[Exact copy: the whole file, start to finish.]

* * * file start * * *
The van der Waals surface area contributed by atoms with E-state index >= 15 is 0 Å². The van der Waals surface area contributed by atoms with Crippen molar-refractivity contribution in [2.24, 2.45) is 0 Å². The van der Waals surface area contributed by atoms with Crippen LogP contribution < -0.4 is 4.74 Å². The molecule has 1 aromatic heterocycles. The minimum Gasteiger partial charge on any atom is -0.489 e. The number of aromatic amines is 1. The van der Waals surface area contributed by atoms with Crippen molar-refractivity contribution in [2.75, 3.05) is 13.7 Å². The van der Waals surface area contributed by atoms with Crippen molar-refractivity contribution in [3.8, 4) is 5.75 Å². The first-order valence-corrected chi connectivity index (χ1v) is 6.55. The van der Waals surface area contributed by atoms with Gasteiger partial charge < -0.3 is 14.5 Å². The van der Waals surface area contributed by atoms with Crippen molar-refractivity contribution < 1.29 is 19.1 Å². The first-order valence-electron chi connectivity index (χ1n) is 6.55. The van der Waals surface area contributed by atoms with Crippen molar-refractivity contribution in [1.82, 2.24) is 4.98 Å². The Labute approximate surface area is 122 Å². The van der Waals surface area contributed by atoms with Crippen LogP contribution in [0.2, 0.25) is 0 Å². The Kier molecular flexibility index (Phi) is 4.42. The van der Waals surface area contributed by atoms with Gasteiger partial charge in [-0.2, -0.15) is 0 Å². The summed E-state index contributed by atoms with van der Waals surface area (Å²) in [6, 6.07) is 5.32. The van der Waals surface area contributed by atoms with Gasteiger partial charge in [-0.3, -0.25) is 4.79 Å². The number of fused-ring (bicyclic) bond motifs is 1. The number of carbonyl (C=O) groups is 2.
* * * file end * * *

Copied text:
The van der Waals surface area contributed by atoms with E-state index >= 15 is 0 Å². The van der Waals surface area contributed by atoms with Crippen molar-refractivity contribution in [2.24, 2.45) is 0 Å². The van der Waals surface area contributed by atoms with Crippen LogP contribution < -0.4 is 4.74 Å². The molecule has 1 aromatic heterocycles. The minimum Gasteiger partial charge on any atom is -0.489 e. The number of aromatic amines is 1. The van der Waals surface area contributed by atoms with Crippen molar-refractivity contribution in [2.75, 3.05) is 13.7 Å². The van der Waals surface area contributed by atoms with Crippen molar-refractivity contribution in [3.8, 4) is 5.75 Å². The first-order valence-corrected chi connectivity index (χ1v) is 6.55. The van der Waals surface area contributed by atoms with Gasteiger partial charge < -0.3 is 14.5 Å². The van der Waals surface area contributed by atoms with Crippen molar-refractivity contribution < 1.29 is 19.1 Å². The first-order valence-electron chi connectivity index (χ1n) is 6.55. The van der Waals surface area contributed by atoms with Crippen molar-refractivity contribution in [1.82, 2.24) is 4.98 Å². The Labute approximate surface area is 122 Å². The van der Waals surface area contributed by atoms with Crippen LogP contribution in [0.2, 0.25) is 0 Å². The Kier molecular flexibility index (Phi) is 4.42. The van der Waals surface area contributed by atoms with Gasteiger partial charge in [-0.2, -0.15) is 0 Å². The summed E-state index contributed by atoms with van der Waals surface area (Å²) in [6, 6.07) is 5.32. The van der Waals surface area contributed by atoms with Gasteiger partial charge in [-0.3, -0.25) is 4.79 Å². The number of fused-ring (bicyclic) bond motifs is 1. The number of carbonyl (C=O) groups is 2.